But as the legal academy has become more theoretical and more interdisciplinary, the bar has become increasingly worried about the relevance of a legal education at an elite law school to the practice of law. Although the vast majority of American law schools have curricula focused on doctrinal courses supplemented by skills and clinical offerings, it is now possible to graduate with high honors from a top law school without a deep knowledge and understanding of legal doctrine. At the extreme, some students graduate from a very prestigious law school with one semester of somewhat traditional doctrinal courses followed by five semesters dominated by seminars the titles of which read like a bibliography of the recent books and articles of the law school’s faculty.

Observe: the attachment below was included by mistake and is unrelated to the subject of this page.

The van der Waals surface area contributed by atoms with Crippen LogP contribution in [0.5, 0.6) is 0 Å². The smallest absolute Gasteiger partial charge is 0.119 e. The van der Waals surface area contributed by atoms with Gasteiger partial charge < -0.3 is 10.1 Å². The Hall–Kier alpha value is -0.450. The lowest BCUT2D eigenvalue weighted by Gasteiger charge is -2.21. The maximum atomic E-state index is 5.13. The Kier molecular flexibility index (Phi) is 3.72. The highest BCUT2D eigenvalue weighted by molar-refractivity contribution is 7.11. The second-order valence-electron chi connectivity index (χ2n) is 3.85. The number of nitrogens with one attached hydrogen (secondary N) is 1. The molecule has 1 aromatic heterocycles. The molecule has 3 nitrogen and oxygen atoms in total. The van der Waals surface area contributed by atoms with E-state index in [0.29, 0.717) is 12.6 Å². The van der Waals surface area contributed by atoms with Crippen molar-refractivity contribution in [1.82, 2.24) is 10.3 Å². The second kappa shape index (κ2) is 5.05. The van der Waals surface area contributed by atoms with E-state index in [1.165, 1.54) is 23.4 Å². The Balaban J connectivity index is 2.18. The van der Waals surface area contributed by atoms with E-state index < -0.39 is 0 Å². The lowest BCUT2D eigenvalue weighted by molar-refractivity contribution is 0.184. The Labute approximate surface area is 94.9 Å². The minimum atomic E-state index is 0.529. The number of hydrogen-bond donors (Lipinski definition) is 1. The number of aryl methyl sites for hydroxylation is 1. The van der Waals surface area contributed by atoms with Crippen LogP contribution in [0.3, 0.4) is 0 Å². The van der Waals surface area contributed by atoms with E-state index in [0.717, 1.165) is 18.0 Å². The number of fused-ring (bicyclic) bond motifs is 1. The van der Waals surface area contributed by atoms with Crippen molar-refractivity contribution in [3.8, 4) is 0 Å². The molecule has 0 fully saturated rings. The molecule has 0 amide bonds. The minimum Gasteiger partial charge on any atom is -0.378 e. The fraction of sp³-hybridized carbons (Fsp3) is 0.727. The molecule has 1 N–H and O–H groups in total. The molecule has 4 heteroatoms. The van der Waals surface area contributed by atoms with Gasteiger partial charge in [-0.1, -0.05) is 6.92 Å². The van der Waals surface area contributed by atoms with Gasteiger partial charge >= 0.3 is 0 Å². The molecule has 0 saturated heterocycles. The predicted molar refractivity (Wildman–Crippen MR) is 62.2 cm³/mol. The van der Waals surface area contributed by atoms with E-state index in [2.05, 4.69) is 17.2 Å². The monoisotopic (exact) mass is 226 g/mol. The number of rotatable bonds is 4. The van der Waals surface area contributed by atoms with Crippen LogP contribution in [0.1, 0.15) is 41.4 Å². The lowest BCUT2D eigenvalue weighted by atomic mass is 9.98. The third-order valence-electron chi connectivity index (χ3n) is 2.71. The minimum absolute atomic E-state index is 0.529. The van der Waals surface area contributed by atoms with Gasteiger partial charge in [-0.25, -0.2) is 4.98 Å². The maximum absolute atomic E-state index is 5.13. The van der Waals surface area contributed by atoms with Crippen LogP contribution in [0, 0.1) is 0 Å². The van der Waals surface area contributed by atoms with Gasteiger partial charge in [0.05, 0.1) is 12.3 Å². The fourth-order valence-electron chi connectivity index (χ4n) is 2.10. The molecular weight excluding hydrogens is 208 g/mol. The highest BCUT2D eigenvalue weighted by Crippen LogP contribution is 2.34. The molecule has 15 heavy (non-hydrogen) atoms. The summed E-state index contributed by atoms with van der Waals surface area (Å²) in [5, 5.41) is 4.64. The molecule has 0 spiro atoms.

What do law schools teach? The answer to this question is up for grabs, in this post-formalist, post-realist, interdisciplinary era. And the answer to the questions of what law schools should teach is intimately connected to a much bigger question, “What should the law become?” Some believe that the courts have been and should continue to be the battleground on which the great political issues of the day are resolved. Ultimately, the aim of legal education then would be to produce lawyers who will plan the litigation strategies that will transform society and produce the rhetoric that will empower sympathetic judges and confuse those who are not. And what about judges and academics? They too are warriors, who wage the war with the opinion or the article, rather than the brief or the motion. This is a frightening future—because law that is a battleground is unlikely to achieve the rule of law—the very great goods of predictability, certainty, and protection from arbitrary power that only formally constrained legal decision making can provide.